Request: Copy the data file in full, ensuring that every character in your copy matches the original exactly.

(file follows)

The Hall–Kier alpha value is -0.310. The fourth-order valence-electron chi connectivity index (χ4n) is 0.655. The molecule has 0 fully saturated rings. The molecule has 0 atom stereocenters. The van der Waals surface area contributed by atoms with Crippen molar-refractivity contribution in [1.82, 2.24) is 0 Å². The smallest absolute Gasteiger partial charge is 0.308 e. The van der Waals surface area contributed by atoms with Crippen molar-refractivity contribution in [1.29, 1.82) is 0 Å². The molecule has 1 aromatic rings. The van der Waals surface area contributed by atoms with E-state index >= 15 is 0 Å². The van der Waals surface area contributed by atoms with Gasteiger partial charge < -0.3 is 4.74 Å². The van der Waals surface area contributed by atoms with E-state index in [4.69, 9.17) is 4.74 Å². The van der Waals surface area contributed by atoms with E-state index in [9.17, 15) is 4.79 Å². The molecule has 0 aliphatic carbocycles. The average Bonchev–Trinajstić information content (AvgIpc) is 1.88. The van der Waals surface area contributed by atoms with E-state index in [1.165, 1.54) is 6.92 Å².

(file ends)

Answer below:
The Hall–Kier alpha value is -0.310. The fourth-order valence-electron chi connectivity index (χ4n) is 0.655. The molecule has 0 fully saturated rings. The molecule has 0 atom stereocenters. The van der Waals surface area contributed by atoms with Crippen molar-refractivity contribution in [1.82, 2.24) is 0 Å². The smallest absolute Gasteiger partial charge is 0.308 e. The van der Waals surface area contributed by atoms with Crippen molar-refractivity contribution in [1.29, 1.82) is 0 Å². The molecule has 1 aromatic rings. The van der Waals surface area contributed by atoms with E-state index >= 15 is 0 Å². The van der Waals surface area contributed by atoms with Gasteiger partial charge < -0.3 is 4.74 Å². The van der Waals surface area contributed by atoms with E-state index in [4.69, 9.17) is 4.74 Å². The van der Waals surface area contributed by atoms with E-state index in [9.17, 15) is 4.79 Å². The molecule has 0 aliphatic carbocycles. The average Bonchev–Trinajstić information content (AvgIpc) is 1.88. The van der Waals surface area contributed by atoms with E-state index in [1.165, 1.54) is 6.92 Å².